Intersection windscreen washers say a police and council
crackdown may force them to ditch their brushes and bottles
and turn to harder crime to survive.
An Auckland Council bylaw prohibiting window washing and
other "offensive behaviour" was introduced at the end of May,
and the first wave of those charged by police are now moving
through the court system.
While police say the issue is one of "community safety" and
the council says nipping it in the bud might restrict more
serious offending, those who spend their time waiting by
traffic lights say targeting them will have the opposite
Although only a handful of defendants have been charged by
police, one west Auckland man now faces two charges after
being arrested in both June and July.
Fuatiana Laumua, 20, is alleged to have "washed or offered to
wash a vehicle or any part thereof in a manner that may have
caused an obstruction to traffic".
When spoken to at his Glen Eden home, he and other windscreen
washers hit back at lawmakers.
One of the youngest of a group of more than a dozen who
manned intersections in west Auckland to make cash, Laumua
was reserved when discussing the alleged offending.
He said he had been washing windows for about two years, and
the new hard line would not stop him.
"We're only trying to make a living . . . I'll carry on," he
A police spokeswoman said criminal charges were a last
resort, and followed initial roadside warnings.
The council bylaw refers to "nuisances, safety and behaviour
such as obstructing use of a public space, the use of mind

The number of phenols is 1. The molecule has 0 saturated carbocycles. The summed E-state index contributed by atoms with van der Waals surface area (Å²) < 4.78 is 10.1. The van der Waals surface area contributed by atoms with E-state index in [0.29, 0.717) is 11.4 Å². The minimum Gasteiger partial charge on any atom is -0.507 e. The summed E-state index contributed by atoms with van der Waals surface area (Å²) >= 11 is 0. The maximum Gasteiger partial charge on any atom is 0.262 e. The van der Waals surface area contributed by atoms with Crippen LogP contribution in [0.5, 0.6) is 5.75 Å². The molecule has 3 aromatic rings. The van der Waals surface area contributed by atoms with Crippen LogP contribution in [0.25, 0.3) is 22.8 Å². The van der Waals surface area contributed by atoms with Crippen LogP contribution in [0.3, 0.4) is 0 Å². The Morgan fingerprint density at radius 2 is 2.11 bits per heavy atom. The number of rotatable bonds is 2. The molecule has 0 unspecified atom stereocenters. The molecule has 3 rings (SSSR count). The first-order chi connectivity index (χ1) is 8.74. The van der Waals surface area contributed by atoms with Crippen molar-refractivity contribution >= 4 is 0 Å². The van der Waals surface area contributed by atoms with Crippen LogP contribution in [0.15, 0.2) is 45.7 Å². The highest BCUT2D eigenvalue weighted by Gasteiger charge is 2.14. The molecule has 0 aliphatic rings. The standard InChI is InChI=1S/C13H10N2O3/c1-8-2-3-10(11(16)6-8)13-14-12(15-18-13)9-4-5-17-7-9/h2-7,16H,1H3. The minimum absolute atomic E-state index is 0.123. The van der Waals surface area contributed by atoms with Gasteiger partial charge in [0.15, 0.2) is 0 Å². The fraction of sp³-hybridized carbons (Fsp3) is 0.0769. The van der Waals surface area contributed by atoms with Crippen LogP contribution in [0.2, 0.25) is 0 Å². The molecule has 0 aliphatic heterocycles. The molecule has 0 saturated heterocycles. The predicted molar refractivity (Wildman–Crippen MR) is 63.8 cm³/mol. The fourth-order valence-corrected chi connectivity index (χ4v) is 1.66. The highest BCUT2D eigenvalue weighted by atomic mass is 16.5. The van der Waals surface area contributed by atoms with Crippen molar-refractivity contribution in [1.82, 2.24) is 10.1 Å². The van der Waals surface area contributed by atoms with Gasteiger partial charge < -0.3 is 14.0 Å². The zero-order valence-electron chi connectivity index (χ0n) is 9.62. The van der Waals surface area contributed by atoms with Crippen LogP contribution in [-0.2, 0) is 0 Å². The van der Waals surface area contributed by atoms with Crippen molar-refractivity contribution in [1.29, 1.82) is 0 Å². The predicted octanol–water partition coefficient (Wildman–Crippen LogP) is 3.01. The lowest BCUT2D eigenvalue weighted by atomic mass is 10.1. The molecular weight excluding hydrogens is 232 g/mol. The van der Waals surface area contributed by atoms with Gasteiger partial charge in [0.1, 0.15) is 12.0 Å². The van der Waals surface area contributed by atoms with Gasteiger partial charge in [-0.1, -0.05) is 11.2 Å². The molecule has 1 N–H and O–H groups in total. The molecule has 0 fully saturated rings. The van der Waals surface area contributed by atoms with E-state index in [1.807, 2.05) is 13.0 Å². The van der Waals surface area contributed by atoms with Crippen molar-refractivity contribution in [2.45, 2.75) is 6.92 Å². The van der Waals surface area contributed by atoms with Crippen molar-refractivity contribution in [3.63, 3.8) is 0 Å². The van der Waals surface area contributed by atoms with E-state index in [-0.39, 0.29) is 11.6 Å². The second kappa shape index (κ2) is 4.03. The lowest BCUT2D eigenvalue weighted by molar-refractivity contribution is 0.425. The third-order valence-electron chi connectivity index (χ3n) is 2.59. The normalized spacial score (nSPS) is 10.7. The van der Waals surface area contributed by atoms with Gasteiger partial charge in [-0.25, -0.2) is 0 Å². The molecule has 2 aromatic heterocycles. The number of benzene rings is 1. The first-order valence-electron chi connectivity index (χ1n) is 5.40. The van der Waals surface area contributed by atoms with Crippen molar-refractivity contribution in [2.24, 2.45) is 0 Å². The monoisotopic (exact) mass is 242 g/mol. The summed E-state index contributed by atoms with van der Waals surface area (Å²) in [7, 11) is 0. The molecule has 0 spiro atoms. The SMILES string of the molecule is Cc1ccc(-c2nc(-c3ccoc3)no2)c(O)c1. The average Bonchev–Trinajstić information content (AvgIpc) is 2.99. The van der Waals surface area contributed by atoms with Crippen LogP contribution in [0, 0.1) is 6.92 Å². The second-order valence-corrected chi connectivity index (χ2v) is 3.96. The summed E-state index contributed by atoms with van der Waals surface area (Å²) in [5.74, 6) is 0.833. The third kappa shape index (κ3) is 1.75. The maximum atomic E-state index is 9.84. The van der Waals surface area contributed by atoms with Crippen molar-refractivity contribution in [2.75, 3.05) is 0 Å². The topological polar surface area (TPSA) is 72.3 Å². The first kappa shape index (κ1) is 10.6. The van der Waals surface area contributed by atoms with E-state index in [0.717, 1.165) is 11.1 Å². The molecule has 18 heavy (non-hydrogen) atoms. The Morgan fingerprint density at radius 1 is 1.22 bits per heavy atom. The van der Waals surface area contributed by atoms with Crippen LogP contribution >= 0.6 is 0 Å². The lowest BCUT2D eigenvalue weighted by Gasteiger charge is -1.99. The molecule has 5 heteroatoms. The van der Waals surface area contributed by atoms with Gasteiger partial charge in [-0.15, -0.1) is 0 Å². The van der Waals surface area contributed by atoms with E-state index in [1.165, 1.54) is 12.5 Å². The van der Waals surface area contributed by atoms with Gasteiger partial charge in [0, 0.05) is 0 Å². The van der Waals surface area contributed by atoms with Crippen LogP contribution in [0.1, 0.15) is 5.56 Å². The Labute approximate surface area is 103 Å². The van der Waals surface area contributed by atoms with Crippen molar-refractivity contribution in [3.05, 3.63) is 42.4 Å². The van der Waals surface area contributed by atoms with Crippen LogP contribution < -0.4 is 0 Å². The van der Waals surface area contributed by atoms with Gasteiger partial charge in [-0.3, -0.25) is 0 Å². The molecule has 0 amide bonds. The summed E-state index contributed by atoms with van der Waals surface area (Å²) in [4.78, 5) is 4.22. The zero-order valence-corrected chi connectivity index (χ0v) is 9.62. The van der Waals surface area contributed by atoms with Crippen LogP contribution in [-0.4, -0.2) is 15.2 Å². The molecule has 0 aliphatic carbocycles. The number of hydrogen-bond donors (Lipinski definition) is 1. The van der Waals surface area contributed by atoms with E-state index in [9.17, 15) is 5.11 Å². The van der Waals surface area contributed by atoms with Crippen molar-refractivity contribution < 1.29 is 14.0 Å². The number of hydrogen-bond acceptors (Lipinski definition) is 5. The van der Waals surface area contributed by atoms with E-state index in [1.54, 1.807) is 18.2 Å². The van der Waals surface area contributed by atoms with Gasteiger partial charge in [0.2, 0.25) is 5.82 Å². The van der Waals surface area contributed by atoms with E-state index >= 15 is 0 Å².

altering substances, window washing and begging in a way that
may intimidate others".
Experienced washer Shane Rore said he and his mates went out
of their way not to intimidate road users, even when they
were desperate for cash.
"What are you supposed to do when Work and Income doesn't
cover it? What do they want us to do? Go start robbing
people?" he said.
For many on the streets, Mr Rore said that was the only
alternative to washing.
He also rejected the claim their practice was dangerous.
"They say we're at risk of being hurt, but we minimise that
by buying hi-vis [vests]."
Although those on the street were often painted as drug
addicts trying to scrape money together, Mr Rore rejected
"The benefit isn't much. You're left with bugger all at the
end of the week," he said.
"The aim is to get a feed and get through the day. Half of us
have got kids -- their families are sitting in the car
Father of five Andrew Corey said his sole motivation was
providing for himself and his kids but he said having a
criminal record made it difficult to get a job.
"As soon as I make my money, I take it home for my daughter,"
The tightened rules would not stop him washing, and Mr Rore
said the number of people doing it was increasing.
"You've got to get out there and hustle and the quickest way
to hustle is to wash. Everybody out there is trying to make a
dollar," he said.
However, an Auckland Council spokeswoman said there had been
very few examples of "public nuisance" since the bylaw's
inception, which she primarily put down to the weather.
- By Rob Kidd of APNZ